Coming to a close in Rochester

I’ve one morning of meetings left before I head back home on Friday, landing back in England on Saturday morning. It’s been a very good week. Most of it has been spent in a room with three of us, including a guy from our research lab in Haifa, Israel. We’ve been having lots of discussions about how we might want to integrate some research technology into WESB/WPS, pulling in various other people along the way to offer advice and answers to our questions, including Billy. Unfortunately, I had to be elsewhere during that meeting, so didn’t get the chance to get introduced. Things went so well that we managed to produce a pretty functional prototype.

Today I drove up Highway 52 to Minneapolis to visit a couple of customers. First up was a customer currently in the process of evaluating their needs for an ESB. I took them through a technically-biased introduction to WebSphere ESB, and some good discussion ensued. One refreshing thing about this meeting was that there was no projector, meaning I spent an hour and a half talking with them rather than presenting to them. It is surprising how much more interesting this makes the session, and certainly promotes two-way interactions. We did duck out with some of the developers in the audience at the end to another room so I could show them the WebSphere Integration Developer tooling.

The second meeting was slightly different in that the customer has another vendor incumbent, and it was more of a level-set on our SOA and ESB strategy, covering what we see as being the necessary capabilities of an ESB. For this one I did use a deck purely because there was so much more to cover in terms of introducing WebSphere ESB, Message Broker, Datapower and supporting products such as Datastage TX, WebSphere Service Registry and Repository and IBM Tivoli Composite Application Manager for SOA. This meeting was very, very interactive – probably a result of the audience having a greater business and architecture bias. We had some good discussions about some of their explicit requirements around issues such as how batch and file transfer fits into the bus, if at all.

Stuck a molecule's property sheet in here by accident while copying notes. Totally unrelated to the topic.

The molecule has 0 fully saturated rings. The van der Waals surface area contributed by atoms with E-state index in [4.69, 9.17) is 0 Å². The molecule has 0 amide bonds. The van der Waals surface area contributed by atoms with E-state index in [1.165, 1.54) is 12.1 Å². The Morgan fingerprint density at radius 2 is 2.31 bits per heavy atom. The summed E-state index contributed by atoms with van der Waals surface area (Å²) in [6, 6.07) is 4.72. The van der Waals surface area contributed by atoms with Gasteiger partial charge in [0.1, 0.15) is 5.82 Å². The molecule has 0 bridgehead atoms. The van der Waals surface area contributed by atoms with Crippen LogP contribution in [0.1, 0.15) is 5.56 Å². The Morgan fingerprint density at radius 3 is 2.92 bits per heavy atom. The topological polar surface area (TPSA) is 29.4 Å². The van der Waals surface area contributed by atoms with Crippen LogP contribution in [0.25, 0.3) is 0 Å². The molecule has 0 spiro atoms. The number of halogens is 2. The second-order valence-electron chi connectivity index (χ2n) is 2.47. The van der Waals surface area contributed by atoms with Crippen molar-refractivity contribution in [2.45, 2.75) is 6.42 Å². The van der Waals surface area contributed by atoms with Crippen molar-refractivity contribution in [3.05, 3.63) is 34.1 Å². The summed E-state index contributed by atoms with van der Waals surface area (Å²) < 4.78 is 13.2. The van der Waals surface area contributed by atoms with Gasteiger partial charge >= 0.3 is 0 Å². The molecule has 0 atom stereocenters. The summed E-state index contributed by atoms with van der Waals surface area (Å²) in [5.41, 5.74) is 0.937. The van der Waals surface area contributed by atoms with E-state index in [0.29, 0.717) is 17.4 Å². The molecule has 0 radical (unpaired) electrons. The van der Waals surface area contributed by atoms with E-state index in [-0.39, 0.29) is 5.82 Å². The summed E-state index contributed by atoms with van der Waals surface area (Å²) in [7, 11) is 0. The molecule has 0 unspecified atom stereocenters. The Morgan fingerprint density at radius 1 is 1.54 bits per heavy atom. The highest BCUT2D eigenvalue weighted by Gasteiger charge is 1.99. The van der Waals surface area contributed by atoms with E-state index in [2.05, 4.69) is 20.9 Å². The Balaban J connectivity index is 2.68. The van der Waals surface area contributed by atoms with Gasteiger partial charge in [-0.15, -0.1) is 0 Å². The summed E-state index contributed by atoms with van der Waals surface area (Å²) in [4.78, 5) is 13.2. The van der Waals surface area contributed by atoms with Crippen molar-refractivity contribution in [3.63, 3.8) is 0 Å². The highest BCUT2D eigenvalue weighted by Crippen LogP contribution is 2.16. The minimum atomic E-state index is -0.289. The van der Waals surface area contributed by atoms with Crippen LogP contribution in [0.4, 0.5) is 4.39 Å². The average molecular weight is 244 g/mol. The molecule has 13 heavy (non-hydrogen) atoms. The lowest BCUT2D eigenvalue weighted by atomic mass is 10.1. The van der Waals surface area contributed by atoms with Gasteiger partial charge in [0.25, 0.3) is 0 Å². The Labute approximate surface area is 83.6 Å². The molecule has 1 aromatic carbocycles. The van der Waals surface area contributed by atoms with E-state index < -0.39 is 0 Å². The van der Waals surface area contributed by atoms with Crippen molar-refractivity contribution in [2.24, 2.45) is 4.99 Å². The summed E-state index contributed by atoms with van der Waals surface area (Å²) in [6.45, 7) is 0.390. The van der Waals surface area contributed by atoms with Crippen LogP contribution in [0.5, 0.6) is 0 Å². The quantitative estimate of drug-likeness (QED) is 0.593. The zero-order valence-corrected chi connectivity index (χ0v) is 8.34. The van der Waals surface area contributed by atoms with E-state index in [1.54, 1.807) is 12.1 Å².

On a lighter note, I spent a couple of hours after the meetings wandering around the Mall of America by Minneapolis/St. Paul airport. MOA is the largest shopping mall in the USA, and it’s certainly impressive. I was surprised to find a mini-theme park inside complete with a couple of rollercoasters. It also has an underground aquarium along with more restaurants than you could hope to eat in. The usual array of shops were present, including an Apple Store 😉 I resisted the temptation to buy anything, after all, I’ve got a wedding coming up!

The weather today has warmed up a bit from earlier in the week when it was colder than I’ve ever experienced before. Listening to one weather report on Tuesday morning it was -13C, which is probably not that cold, but it felt like it to me! Places in the far North of the state were -18F (-25C), which doesn’t even bear thinking about! I’m surprised at how quickly I got used to the cold though, and I suspect it is just one of those things you get used to out here.

One thought on “Coming to a close in Rochester

  1. Interesting what you mention about sitting down and talking with your customers. Edward Tufte (information design guy) quotes from Lou Gerstner’s autobiography in his essay ‘The Cognitive Value of Powerpoint’, where Gerstner talks about his first day at IBM and being introduced to IBM presentation culture. Paraphrasing slightly, after a few moments of dry slides, he asked his executive to ‘sit down and talk about your business’. (The closest reference I can find to this online is here: http://www.edwardtufte.com/tufte/business2 – for the original essay, see: http://www.edwardtufte.com/tufte/powerpoint). The whole concept of a ‘deck’ has often seemed strange to me as a result. Seth Godin has some interesting stuff to say about PowerPoint too: http://www.sethgodin.com/freeprize/reallybad-1.pdf

Leave a Reply